For reasons I explained in "U.S. Presidents and Those Who Kill for Them," World War II marks the permanent establishment of the American military as the president's personal attack force to kill by his decree Koreans, Vietnamese, Laotians, Cambodians, Grenadians, Panamanians, Yugoslavs, Serbians, Afghans, Iraqis, Somalis, Yemenis, and Pakistanis. Next on the list is Iranians. Sometimes these presidential decrees are rubberstamped by a congressional authorization to use force, but they are always preceded by presidential lies and warmonger propaganda.
So why should a Vietnam veteran be proud? He was typically young, ignorant, deceived, and drafted. He may have fought obediently, valiantly, selflessly, and fearlessly, but since he had no business fighting in Vietnam in the first place, I have nothing to thank him for. And I certainly can't thank him for preventing the Viet Cong from turning America into a socialist republic. Besides, LBJ beat Ho Chi Minh to that anyway. Many Vietnam veterans have written me and expressed shame, remorse, anger, and resentment — not pride — for having been duped into going thousands of miles away from American soil to intervene in another country's civil war. In fact, I have found that it is those who are not Vietnam veterans who are the most vociferous defenders of the war in Vietnam.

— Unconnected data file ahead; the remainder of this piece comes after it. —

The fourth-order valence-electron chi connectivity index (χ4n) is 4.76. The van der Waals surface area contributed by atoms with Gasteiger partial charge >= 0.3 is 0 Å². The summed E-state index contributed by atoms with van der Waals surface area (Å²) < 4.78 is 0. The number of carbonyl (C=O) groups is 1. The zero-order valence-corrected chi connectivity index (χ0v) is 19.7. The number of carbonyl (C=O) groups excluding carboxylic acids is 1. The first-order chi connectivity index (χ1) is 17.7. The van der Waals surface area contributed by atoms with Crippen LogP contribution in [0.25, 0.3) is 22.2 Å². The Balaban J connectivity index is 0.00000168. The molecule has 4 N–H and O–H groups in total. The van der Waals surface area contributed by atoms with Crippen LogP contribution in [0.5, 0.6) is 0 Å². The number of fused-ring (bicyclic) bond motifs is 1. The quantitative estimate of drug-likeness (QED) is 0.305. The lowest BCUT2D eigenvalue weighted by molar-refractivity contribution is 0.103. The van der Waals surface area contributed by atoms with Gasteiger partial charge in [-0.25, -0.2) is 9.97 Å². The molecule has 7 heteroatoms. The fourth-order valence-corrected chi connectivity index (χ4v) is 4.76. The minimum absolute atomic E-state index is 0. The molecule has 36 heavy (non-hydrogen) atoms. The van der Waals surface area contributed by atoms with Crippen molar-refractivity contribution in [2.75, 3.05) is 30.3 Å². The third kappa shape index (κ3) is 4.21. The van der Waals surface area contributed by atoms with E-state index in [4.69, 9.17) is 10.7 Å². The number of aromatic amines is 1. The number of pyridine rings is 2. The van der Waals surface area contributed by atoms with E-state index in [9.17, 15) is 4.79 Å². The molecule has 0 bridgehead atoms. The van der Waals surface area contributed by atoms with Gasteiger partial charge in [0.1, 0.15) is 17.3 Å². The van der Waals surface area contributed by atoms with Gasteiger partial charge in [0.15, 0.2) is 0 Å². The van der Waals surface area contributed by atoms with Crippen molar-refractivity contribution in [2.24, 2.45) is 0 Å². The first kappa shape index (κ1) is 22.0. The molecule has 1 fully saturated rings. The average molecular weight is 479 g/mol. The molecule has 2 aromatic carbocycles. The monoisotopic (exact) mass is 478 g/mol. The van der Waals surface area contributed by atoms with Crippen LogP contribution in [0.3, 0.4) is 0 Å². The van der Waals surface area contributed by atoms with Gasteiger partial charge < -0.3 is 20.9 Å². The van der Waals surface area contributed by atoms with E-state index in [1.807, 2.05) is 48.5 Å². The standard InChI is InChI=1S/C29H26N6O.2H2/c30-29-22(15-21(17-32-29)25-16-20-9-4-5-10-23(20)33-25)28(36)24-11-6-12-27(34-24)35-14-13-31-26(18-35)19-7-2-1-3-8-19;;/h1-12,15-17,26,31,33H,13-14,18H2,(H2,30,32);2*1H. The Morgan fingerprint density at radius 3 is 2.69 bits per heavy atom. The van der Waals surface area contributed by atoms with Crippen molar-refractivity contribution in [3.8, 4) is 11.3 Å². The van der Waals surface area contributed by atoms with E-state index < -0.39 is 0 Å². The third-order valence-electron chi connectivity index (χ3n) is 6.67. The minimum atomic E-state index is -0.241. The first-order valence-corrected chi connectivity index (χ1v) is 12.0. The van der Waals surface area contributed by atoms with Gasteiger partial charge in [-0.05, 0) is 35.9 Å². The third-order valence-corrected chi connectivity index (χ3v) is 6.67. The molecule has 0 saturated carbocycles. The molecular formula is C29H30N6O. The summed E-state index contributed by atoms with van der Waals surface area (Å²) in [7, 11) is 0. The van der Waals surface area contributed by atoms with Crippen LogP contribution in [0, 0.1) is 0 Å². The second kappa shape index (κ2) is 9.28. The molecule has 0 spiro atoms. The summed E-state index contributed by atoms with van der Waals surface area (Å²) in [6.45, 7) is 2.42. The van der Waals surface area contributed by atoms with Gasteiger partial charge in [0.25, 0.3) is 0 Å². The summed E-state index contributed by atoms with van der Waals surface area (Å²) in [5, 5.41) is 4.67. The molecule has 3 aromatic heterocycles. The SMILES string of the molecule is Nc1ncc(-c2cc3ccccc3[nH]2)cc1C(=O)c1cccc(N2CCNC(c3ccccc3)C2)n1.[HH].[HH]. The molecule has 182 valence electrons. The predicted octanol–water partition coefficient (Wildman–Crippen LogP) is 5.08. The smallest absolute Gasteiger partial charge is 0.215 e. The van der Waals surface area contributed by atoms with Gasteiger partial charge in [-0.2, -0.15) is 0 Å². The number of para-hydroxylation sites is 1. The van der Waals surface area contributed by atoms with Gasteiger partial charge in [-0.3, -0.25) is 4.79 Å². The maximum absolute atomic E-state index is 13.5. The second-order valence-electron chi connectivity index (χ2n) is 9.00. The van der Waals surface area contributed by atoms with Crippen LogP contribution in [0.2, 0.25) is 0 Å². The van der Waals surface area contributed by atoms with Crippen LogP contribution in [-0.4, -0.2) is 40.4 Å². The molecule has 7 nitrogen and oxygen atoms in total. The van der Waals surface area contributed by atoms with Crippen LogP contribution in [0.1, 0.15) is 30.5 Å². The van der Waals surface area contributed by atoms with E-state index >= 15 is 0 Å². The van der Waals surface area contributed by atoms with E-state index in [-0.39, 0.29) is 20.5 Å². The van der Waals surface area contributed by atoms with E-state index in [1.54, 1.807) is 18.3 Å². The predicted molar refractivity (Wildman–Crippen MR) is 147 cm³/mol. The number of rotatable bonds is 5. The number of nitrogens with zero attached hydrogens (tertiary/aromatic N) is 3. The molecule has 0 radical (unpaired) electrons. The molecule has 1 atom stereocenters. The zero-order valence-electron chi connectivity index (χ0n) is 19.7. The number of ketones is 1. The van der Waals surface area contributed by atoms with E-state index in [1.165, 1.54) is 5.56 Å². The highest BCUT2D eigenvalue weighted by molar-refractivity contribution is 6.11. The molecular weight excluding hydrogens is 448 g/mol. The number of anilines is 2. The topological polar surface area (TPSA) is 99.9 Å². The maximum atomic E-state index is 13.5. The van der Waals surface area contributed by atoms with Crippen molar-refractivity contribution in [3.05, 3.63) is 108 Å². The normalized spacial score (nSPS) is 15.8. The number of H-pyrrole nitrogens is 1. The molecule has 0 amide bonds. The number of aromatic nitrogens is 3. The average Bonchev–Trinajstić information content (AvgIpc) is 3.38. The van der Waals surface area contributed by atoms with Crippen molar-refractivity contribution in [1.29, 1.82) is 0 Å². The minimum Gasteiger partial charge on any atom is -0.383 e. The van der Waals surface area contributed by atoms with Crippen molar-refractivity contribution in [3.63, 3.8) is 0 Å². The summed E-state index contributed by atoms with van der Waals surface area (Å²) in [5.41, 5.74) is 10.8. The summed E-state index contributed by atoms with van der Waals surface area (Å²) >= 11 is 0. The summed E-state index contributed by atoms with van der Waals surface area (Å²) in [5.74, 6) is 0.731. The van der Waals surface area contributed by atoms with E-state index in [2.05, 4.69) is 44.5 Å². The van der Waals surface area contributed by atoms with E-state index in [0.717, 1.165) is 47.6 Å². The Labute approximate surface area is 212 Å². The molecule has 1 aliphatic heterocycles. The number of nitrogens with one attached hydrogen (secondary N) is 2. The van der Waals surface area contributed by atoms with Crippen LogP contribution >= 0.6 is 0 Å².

The most undeserved and oftentimes disgusting outpouring of thankfulness I have ever seen is over those who have fought or are fighting in Iraq and Afghanistan. The praise and adoration of those fighting in "the front lines in the war on terror" reaches its apex on Veterans Day, which has become a day to defend U.S. wars and recognize all things military. These soldiers certainly have done nothing worthy of thanks. Sure, they have rebuilt infrastructure — after bombing it to smithereens. They no doubt removed a brutal dictator — and unleashed American brutality in the process. And yes, they have rescued orphan children — after blowing their parents and brothers and sisters to kingdom come.
What is there to thank our soldiers for? They are not defending our freedoms. They are not keeping us safe from our enemies. They are not protecting us from terrorists. They are not guaranteeing our First Amendment rights. They are not defending U.S. borders. They are not guarding U.S. shores. They are not patrolling U.S. coasts. They are not enforcing no-fly zones over U.S. skies. They are not fighting "over there" so we don't have to fight "over here." They are not avenging 9/11. They are not safeguarding the American way of life. Oh, and they are not ensuring that I have the liberty to write what I do about the military.